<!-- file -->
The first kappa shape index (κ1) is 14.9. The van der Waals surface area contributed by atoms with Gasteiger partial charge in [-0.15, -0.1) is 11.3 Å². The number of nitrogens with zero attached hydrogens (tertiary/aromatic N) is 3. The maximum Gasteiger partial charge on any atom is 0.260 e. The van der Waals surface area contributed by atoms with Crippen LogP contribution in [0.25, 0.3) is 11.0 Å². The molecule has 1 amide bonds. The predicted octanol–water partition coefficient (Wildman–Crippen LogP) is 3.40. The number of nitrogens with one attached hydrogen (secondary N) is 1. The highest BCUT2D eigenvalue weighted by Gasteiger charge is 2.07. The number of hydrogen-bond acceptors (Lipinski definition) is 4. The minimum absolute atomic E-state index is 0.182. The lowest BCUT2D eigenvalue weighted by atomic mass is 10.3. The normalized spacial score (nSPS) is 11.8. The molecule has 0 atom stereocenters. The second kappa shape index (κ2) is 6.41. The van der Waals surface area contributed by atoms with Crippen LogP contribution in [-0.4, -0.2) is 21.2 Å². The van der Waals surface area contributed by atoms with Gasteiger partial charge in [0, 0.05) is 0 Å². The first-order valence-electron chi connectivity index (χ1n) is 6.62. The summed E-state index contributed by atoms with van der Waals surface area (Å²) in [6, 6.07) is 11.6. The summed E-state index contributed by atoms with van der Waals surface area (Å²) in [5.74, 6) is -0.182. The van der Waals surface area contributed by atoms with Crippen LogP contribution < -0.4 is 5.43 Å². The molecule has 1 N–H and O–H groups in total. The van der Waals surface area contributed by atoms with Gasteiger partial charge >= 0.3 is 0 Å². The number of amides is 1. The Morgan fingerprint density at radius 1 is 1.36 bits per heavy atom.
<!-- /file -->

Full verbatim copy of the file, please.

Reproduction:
The first kappa shape index (κ1) is 14.9. The van der Waals surface area contributed by atoms with Gasteiger partial charge in [-0.15, -0.1) is 11.3 Å². The number of nitrogens with zero attached hydrogens (tertiary/aromatic N) is 3. The maximum Gasteiger partial charge on any atom is 0.260 e. The van der Waals surface area contributed by atoms with Crippen LogP contribution in [0.25, 0.3) is 11.0 Å². The molecule has 1 amide bonds. The predicted octanol–water partition coefficient (Wildman–Crippen LogP) is 3.40. The number of nitrogens with one attached hydrogen (secondary N) is 1. The highest BCUT2D eigenvalue weighted by Gasteiger charge is 2.07. The number of hydrogen-bond acceptors (Lipinski definition) is 4. The minimum absolute atomic E-state index is 0.182. The lowest BCUT2D eigenvalue weighted by atomic mass is 10.3. The normalized spacial score (nSPS) is 11.8. The molecule has 0 atom stereocenters. The second kappa shape index (κ2) is 6.41. The van der Waals surface area contributed by atoms with Crippen LogP contribution in [-0.4, -0.2) is 21.2 Å². The van der Waals surface area contributed by atoms with Gasteiger partial charge in [0, 0.05) is 0 Å². The first-order valence-electron chi connectivity index (χ1n) is 6.62. The summed E-state index contributed by atoms with van der Waals surface area (Å²) in [6, 6.07) is 11.6. The summed E-state index contributed by atoms with van der Waals surface area (Å²) in [5.74, 6) is -0.182. The van der Waals surface area contributed by atoms with Crippen LogP contribution < -0.4 is 5.43 Å². The molecule has 1 N–H and O–H groups in total. The van der Waals surface area contributed by atoms with Gasteiger partial charge >= 0.3 is 0 Å². The number of amides is 1. The Morgan fingerprint density at radius 1 is 1.36 bits per heavy atom.